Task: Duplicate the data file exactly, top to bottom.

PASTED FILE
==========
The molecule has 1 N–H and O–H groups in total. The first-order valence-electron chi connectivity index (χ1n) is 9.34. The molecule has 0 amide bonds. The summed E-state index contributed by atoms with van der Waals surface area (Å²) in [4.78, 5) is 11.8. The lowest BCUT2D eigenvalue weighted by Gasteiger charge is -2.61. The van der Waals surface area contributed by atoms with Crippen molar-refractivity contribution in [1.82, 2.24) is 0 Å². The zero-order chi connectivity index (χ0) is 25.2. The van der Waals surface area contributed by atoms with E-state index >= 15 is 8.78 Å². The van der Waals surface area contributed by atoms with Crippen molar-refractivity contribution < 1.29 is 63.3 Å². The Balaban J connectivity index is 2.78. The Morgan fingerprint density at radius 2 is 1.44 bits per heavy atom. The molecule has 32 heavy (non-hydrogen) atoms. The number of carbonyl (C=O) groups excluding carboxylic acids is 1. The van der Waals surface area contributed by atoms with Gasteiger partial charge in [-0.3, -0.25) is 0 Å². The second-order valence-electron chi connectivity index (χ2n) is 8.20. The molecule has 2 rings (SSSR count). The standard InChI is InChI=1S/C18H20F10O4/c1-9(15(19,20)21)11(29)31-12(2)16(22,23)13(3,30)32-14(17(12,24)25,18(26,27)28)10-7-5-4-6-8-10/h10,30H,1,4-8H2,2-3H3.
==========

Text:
The molecule has 1 N–H and O–H groups in total. The first-order valence-electron chi connectivity index (χ1n) is 9.34. The molecule has 0 amide bonds. The summed E-state index contributed by atoms with van der Waals surface area (Å²) in [4.78, 5) is 11.8. The lowest BCUT2D eigenvalue weighted by Gasteiger charge is -2.61. The van der Waals surface area contributed by atoms with Crippen molar-refractivity contribution in [1.82, 2.24) is 0 Å². The zero-order chi connectivity index (χ0) is 25.2. The van der Waals surface area contributed by atoms with E-state index >= 15 is 8.78 Å². The van der Waals surface area contributed by atoms with Crippen molar-refractivity contribution < 1.29 is 63.3 Å². The Balaban J connectivity index is 2.78. The Morgan fingerprint density at radius 2 is 1.44 bits per heavy atom. The molecule has 32 heavy (non-hydrogen) atoms. The number of carbonyl (C=O) groups excluding carboxylic acids is 1. The van der Waals surface area contributed by atoms with Gasteiger partial charge in [-0.3, -0.25) is 0 Å². The second-order valence-electron chi connectivity index (χ2n) is 8.20. The molecule has 2 rings (SSSR count). The standard InChI is InChI=1S/C18H20F10O4/c1-9(15(19,20)21)11(29)31-12(2)16(22,23)13(3,30)32-14(17(12,24)25,18(26,27)28)10-7-5-4-6-8-10/h10,30H,1,4-8H2,2-3H3.